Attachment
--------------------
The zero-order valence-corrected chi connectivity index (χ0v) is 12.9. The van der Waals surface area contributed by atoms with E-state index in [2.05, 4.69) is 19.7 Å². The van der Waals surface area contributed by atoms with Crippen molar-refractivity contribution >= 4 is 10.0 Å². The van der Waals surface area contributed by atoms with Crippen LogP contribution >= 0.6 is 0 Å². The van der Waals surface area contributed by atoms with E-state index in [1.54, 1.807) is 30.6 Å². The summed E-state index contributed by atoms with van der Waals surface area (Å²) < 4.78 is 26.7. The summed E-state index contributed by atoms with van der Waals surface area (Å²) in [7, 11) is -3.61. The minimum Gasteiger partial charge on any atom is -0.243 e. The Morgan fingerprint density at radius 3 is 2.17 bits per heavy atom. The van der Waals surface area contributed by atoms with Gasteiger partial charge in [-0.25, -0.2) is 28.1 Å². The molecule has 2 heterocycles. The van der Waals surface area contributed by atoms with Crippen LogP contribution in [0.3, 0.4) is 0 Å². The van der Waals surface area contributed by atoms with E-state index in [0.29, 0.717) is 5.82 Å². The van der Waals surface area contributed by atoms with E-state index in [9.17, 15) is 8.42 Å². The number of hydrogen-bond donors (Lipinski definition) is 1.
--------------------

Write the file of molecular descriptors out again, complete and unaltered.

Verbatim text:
The zero-order valence-corrected chi connectivity index (χ0v) is 12.9. The van der Waals surface area contributed by atoms with E-state index in [2.05, 4.69) is 19.7 Å². The van der Waals surface area contributed by atoms with Crippen molar-refractivity contribution >= 4 is 10.0 Å². The van der Waals surface area contributed by atoms with Crippen LogP contribution >= 0.6 is 0 Å². The van der Waals surface area contributed by atoms with E-state index in [1.54, 1.807) is 30.6 Å². The summed E-state index contributed by atoms with van der Waals surface area (Å²) < 4.78 is 26.7. The summed E-state index contributed by atoms with van der Waals surface area (Å²) in [7, 11) is -3.61. The minimum Gasteiger partial charge on any atom is -0.243 e. The Morgan fingerprint density at radius 3 is 2.17 bits per heavy atom. The van der Waals surface area contributed by atoms with Gasteiger partial charge in [-0.25, -0.2) is 28.1 Å². The molecule has 2 heterocycles. The van der Waals surface area contributed by atoms with Crippen LogP contribution in [0.3, 0.4) is 0 Å². The van der Waals surface area contributed by atoms with E-state index in [0.29, 0.717) is 5.82 Å². The van der Waals surface area contributed by atoms with E-state index in [9.17, 15) is 8.42 Å². The number of hydrogen-bond donors (Lipinski definition) is 1.